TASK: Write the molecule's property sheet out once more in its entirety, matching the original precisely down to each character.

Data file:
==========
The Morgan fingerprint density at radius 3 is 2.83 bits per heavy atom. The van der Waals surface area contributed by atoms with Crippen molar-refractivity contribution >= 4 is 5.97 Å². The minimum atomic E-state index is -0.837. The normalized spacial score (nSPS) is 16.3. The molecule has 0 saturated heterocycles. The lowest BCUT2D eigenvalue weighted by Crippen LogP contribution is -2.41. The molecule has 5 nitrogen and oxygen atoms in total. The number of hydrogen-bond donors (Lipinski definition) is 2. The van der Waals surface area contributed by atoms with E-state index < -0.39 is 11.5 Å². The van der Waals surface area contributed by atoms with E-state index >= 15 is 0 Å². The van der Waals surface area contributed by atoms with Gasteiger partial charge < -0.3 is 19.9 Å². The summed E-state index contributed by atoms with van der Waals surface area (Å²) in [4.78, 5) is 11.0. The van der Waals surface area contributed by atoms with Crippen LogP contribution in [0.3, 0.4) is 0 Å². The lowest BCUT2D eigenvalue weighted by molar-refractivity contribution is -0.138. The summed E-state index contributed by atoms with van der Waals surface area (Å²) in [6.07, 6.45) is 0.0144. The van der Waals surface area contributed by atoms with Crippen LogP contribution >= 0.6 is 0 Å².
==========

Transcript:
The Morgan fingerprint density at radius 3 is 2.83 bits per heavy atom. The van der Waals surface area contributed by atoms with Crippen molar-refractivity contribution >= 4 is 5.97 Å². The minimum atomic E-state index is -0.837. The normalized spacial score (nSPS) is 16.3. The molecule has 0 saturated heterocycles. The lowest BCUT2D eigenvalue weighted by Crippen LogP contribution is -2.41. The molecule has 5 nitrogen and oxygen atoms in total. The number of hydrogen-bond donors (Lipinski definition) is 2. The van der Waals surface area contributed by atoms with E-state index < -0.39 is 11.5 Å². The van der Waals surface area contributed by atoms with E-state index >= 15 is 0 Å². The van der Waals surface area contributed by atoms with Gasteiger partial charge < -0.3 is 19.9 Å². The summed E-state index contributed by atoms with van der Waals surface area (Å²) in [4.78, 5) is 11.0. The van der Waals surface area contributed by atoms with Crippen LogP contribution in [0.3, 0.4) is 0 Å². The lowest BCUT2D eigenvalue weighted by molar-refractivity contribution is -0.138. The summed E-state index contributed by atoms with van der Waals surface area (Å²) in [6.07, 6.45) is 0.0144. The van der Waals surface area contributed by atoms with Crippen LogP contribution >= 0.6 is 0 Å².